Tokyo is always a visual extravaganza, with no shortage of eye-catching sights. Cars happen to be one of these for those interested in such whims, although much of the metal plying the roads does tend to appeal to modern tastes. I’m not so much of an anorak in this regard, preferring the older stuff from the catalogue.
This particular resonance was what prompted me to check out the Nissan Crossing showcase in Ginza when I was in the city last month on holiday, simply because I wanted to see if I could get up close with the showcase piece Danny came across there in September. At that point, a rare red example of the fabled C110-based Nissan Skyline GT-R was the window candy draw, rotating about the turntable in the Cylinder storefront.
It turned out that the car was no longer on show, but the Kenmeri theme had been retained, with another example of the type from the Nissan Zama Heritage collection – on show at the former Nissan Gallery was another KPGC110 GT-R, this time in its race car form.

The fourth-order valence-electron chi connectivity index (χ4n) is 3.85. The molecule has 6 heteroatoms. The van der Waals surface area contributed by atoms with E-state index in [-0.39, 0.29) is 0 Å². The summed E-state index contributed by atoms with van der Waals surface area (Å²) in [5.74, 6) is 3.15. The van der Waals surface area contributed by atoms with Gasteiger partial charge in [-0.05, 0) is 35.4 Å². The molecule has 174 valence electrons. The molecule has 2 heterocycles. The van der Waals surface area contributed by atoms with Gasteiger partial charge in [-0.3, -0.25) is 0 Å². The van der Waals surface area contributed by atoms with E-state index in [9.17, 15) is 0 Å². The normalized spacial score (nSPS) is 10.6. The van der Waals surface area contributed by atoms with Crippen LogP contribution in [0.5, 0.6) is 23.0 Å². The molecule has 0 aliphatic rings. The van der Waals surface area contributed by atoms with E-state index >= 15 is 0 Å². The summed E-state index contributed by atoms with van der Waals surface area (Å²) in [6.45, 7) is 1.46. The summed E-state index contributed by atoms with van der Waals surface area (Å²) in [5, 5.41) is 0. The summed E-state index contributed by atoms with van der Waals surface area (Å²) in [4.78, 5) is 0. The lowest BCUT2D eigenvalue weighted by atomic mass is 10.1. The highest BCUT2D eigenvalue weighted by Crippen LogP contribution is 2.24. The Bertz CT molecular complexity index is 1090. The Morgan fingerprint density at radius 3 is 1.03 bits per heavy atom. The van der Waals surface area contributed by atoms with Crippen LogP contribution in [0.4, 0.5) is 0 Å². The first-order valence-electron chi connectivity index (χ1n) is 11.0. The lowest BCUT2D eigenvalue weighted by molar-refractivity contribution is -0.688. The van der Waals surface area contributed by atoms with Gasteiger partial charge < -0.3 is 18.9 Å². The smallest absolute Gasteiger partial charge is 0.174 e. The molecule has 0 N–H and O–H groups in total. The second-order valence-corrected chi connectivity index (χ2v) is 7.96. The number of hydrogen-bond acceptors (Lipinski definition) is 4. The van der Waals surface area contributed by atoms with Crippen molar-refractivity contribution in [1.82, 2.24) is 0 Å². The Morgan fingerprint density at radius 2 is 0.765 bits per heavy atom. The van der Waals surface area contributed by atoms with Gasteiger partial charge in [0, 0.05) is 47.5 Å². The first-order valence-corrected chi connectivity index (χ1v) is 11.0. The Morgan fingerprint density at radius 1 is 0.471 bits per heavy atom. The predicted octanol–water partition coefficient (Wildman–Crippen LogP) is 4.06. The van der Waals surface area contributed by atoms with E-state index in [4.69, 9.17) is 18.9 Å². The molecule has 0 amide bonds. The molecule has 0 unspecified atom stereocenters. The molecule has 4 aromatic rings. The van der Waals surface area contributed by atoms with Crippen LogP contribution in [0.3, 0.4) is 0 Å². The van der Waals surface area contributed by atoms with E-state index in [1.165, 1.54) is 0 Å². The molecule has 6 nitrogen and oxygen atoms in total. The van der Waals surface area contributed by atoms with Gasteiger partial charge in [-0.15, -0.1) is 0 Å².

While purpose-built, the unit – which featured as an exhibit at the 1972 Tokyo Motor Show, and thus effectively the blueprint for the series KPGC110 GT-R – was never raced. The exterior features a number of changes from the regular GT-R, these including a heavily revised front end, the incorporation of large wheel arch extensions and a switch to multi-spoke wheels and racing tyres, among other things.
Aside from the ditching of chrome trim across the car, the rear panel’s presentation was also revised on this one, although the light clusters were untouched. The gold-on-green livery is eye-catching without being overly shouty. Under the hood sits a S20 2.0 litre six-cylinder twin-cam mill as seen on the regular GT-R, with 160 PS at 7,000 rpm and 177 Nm of torque at 5,600 rpm for output figures
The C110 Skyline went on sale in September 1972, and the KPGC110 GT-R version of the car was sold between January and March 1973, with only 197 units produced for the Japanese market, its run cut short by the switch in consumer sentiment brought about by the energy crisis looming at that point.
Sharing the space with the 2000GT-R on the Crossing’s ground floor display area was a GT-R50 by Italdesign. Based on the GT-R Nismo and built to celebrate the nameplate’s 50th anniversary, there’s nothing shy about the form, from its lines to striking gold accents. Nice interplay of old and new – wonder what’s next or on show now at the Crossing.
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